July 5, 1929 Henry Lincoln Johnson, soldier and recipient of several medals, died penniless and without official recognition from the United States government.
Johnson was born in 1897 in Alexandria, Virginia and moved to Albany, New York in his early teens. Johnson enlisted in the army in 1917, joining the all-black New York National Guard unit which was assigned to the French command during World War I. While on guard duty on May 14, 1918, Johnson came under attack by a German raider party.
Johnson displayed uncommon heroism when using his rifle and a knife he repelled the Germans, thereby rescuing a comrade from capture and saving the lives of his fellow soldiers. For his actions, Johnson was the first American soldier in World War I to receive the Croix de Guerre with star and Gold Palm from the French government. In 1991, a monument was erected in his honor in Albany and a street was renamed Henry Johnson Boulevard.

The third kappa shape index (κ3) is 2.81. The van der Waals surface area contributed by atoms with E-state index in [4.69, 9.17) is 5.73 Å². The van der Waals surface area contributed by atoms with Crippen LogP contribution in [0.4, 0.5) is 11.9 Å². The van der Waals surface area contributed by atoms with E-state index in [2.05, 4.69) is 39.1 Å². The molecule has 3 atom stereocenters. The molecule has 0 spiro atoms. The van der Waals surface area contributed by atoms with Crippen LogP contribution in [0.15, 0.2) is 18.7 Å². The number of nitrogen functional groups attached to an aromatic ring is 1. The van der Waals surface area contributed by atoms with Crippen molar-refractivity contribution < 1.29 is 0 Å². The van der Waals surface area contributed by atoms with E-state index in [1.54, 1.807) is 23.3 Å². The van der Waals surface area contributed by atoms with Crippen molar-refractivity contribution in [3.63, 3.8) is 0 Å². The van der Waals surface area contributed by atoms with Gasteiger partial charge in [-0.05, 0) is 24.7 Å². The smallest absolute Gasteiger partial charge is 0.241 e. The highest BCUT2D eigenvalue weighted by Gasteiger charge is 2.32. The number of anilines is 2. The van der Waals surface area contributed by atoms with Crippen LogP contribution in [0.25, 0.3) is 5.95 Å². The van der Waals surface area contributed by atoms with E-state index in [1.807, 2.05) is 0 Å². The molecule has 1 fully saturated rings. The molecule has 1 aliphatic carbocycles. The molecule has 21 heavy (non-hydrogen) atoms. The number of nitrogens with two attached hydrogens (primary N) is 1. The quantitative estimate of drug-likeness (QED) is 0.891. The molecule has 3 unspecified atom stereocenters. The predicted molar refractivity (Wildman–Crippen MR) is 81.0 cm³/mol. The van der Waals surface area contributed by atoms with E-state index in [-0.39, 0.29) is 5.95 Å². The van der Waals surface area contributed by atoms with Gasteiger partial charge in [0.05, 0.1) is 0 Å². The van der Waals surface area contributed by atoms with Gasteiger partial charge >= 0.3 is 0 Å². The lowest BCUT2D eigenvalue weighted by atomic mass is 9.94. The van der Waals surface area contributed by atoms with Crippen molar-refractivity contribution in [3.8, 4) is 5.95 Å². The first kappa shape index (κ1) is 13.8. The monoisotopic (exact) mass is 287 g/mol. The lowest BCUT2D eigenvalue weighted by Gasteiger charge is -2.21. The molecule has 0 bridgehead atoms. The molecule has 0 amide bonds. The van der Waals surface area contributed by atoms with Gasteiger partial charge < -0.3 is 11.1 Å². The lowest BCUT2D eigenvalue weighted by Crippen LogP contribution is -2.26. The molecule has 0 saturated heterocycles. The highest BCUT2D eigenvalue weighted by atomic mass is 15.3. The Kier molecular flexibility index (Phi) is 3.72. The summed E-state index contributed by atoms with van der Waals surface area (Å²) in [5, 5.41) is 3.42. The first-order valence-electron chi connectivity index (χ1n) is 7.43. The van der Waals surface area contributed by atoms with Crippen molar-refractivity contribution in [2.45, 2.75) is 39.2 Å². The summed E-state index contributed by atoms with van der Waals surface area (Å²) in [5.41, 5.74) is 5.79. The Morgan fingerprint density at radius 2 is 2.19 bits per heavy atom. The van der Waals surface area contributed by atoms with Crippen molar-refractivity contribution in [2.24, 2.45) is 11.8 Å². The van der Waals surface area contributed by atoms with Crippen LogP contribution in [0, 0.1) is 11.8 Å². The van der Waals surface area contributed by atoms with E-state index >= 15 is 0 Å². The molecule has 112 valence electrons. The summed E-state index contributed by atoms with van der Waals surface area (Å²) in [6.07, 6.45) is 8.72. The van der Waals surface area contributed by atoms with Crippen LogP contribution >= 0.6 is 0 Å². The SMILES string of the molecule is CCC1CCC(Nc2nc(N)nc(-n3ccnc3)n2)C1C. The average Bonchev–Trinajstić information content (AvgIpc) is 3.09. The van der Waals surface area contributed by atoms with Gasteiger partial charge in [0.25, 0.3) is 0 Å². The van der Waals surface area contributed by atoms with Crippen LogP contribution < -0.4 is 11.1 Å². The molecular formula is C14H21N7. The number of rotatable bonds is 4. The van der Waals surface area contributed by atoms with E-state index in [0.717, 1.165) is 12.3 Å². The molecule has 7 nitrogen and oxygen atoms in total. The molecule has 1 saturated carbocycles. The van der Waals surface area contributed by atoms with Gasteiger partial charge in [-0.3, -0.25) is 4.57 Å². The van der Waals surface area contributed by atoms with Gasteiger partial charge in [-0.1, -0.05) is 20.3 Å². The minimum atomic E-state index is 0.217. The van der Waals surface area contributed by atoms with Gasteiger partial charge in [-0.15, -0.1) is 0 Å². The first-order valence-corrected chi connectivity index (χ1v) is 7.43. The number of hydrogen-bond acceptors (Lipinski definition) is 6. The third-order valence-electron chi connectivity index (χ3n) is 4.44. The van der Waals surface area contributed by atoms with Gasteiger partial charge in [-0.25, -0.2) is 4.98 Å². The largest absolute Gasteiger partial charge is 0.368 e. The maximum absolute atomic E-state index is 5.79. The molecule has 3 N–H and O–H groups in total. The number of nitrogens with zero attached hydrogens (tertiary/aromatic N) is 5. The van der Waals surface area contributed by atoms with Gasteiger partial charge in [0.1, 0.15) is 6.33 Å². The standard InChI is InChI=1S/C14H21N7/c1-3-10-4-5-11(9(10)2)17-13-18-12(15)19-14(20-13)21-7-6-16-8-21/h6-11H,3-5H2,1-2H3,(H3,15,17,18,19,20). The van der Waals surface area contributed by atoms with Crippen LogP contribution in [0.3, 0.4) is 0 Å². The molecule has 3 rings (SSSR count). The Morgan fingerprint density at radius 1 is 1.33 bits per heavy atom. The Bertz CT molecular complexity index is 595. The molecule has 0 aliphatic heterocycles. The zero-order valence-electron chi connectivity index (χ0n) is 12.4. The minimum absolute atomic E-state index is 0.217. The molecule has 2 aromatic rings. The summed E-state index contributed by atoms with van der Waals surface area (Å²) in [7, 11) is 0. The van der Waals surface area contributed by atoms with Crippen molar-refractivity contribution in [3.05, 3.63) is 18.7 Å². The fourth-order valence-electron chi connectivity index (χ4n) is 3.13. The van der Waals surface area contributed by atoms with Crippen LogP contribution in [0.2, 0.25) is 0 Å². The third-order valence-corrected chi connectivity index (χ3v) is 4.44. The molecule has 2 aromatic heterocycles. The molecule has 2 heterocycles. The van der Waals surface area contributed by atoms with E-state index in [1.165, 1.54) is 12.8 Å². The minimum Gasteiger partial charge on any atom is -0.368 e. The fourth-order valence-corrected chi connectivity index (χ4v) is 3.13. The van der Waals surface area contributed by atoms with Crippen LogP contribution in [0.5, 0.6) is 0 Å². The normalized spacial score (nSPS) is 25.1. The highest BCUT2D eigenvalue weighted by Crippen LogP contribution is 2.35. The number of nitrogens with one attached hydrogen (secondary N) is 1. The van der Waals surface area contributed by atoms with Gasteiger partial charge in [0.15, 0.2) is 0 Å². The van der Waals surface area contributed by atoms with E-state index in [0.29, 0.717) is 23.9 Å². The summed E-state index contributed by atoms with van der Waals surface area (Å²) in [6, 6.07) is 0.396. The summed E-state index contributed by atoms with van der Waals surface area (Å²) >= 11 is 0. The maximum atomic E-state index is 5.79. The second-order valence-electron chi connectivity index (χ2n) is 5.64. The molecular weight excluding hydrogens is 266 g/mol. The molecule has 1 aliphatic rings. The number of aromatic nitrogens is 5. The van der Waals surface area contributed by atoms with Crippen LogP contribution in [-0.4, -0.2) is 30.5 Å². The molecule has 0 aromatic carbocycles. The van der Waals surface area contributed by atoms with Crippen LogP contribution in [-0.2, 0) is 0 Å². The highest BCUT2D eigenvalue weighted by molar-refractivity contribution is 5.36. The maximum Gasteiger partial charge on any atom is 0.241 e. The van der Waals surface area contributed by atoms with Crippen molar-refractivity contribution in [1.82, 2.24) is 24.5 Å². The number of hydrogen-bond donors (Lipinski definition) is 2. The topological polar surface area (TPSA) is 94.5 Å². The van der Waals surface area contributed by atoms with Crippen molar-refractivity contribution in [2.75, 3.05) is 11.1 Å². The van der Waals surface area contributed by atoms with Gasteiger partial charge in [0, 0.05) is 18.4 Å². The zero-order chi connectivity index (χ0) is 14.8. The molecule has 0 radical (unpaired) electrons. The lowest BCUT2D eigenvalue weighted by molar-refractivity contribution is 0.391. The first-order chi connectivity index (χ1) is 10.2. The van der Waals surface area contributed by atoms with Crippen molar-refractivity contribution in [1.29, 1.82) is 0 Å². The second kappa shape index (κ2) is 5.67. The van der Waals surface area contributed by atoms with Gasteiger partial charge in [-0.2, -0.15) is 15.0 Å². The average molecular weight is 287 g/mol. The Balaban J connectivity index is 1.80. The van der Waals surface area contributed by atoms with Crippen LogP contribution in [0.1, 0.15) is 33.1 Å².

In 1996, he was posthumously awarded the Purple Heart and in 2003 the Distinguished Service Cross, the army’s second highest award.
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